Love weighs pros, cons in selections

All right, all wrong. Take your pick.

We can argue every minute of every day until the Ryder Cup begins in just over three weeks whether U.S. captain Davis Love III made the correct call with his four at-large picks on Tuesday.

Take your side.

You can debate the merits of Dustin Johnson, Jim Furyk, Brandt Snedeker and Steve Stricker and be completely behind the foursome Love chose to round out his 12-man squad.

Or you could argue against them, and wonder why Rickie Fowler and Hunter Mahan were not picked.

Just like Love, you wouldn't necessarily be right or wrong.

That speaks to the depth the United States side has heading into the 39th edition of the Ryder Cup at Medinah Country Club outside of Chicago.

It also suggests there were no slam dunks, save for perhaps Stricker, whose putting prowess and ability to partner with Tiger Woods made him an obvious choice and one that appeared apparent when all the speculation began weeks ago.

Not so much for Johnson, Furyk and Snedeker, all with their numerous positives -- but also enough negatives to give pause.

Consider Mahan's plight. He fell out of the top eight automatic qualifiers just a week prior to the last qualifying tournament at the PGA Championship. He won twice this year on the PGA Tour, including the WGC-Match Play Championship, knocking off current world No. 1 Rory McIlroy in the final. He also won the week prior to the Masters.

It is all but unprecedented for a two-time American PGA Tour winner in a Ryder Cup year to not make the team.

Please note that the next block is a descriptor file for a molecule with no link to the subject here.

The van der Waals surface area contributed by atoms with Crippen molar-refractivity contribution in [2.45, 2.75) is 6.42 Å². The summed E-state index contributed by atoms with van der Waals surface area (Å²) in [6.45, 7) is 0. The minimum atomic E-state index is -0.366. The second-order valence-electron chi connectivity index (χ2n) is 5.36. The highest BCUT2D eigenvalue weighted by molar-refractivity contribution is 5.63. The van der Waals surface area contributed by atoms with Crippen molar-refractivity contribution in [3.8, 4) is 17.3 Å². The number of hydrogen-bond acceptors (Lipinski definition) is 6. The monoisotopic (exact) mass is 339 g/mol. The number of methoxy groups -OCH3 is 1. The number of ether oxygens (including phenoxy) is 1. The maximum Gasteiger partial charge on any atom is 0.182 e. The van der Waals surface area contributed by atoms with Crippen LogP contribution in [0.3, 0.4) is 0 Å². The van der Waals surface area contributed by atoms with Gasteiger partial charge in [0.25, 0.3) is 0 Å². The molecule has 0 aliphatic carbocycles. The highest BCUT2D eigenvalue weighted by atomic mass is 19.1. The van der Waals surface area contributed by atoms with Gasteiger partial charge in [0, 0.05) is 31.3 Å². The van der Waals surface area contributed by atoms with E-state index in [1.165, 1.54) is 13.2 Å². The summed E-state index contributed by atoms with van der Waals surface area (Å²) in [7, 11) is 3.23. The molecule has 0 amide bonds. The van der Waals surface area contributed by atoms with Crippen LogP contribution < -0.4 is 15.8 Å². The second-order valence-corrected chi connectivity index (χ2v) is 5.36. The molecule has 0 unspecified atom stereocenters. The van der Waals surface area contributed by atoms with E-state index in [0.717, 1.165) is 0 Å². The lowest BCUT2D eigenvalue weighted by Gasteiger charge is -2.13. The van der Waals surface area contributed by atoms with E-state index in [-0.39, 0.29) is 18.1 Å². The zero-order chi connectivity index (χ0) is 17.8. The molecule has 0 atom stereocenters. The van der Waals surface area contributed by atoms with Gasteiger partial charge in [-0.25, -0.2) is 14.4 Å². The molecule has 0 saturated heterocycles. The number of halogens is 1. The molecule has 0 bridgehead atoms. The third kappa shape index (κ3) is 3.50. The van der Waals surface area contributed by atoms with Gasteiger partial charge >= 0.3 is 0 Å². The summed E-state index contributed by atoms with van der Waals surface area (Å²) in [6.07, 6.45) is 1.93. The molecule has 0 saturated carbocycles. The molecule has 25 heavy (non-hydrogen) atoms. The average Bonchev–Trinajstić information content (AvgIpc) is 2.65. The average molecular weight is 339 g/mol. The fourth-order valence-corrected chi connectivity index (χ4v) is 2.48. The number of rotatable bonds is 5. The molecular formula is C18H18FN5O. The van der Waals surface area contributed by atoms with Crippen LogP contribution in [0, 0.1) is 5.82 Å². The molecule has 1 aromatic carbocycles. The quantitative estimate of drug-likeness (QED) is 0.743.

Then there is Fowler, who delivered a clutch performance in Wales on the final day two years ago. He birdied the final four holes to earn a half point. He has experience and has won a tournament this year. He, too, will have to watch from home.

Throw in Nick Watney, who won The Barclays, or Bo Van Pelt, who has racked up a PGA Tour-leading eight top-10s, and Love certainly had choices. Both are ahead of Furyk in the world rankings.

But Mahan and Fowler left enough doubts in recent weeks to allow Love to go with two veterans in Furyk and Stricker, a rookie who is on a roll in Snedeker, and a bomber in Johnson, who seems perfectly suited for the "big ballpark'' that is Medinah. Mahan missed the cut at the PGA Championship and The Barclays, while Fowler has struggled since late May. Watney made a late push, and it was tough to envision Van Pelt getting a pick without an official tour win in his career.

"It was tough to leave anybody off,'' Love said at a news conference Tuesday in New York. "This is probably the deepest, strongest year of earning points that I've seen. There were a lot of guys who played a lot of really good golf. You can analyze the numbers up and down, back and forth.

"It was tough to leave anybody off. We could have gone very, very deep this year down the points list. There's four great players who we have picked who are playing very well and bring a lot to the team.''

Love seemed to suggest that Stricker and Furyk were all but set when the qualifying period ended following the PGA Championship, and that the rest were competing for two spots.

Snedeker and Johnson had good tournaments at The Barclays and Deutsche Bank Championship -- both were in the top 10 at each event. And each missed several qualifying events earlier this year due to injury, something Love noted a few weeks ago as something he would take into consideration.

Getting "hot'' players was among the reasons 2008 U.S. captain Paul Azinger lobbied the PGA of America to delay the at-large selections a few weeks, to analyze play for a few more tournaments and make the choices closer to the Ryder Cup.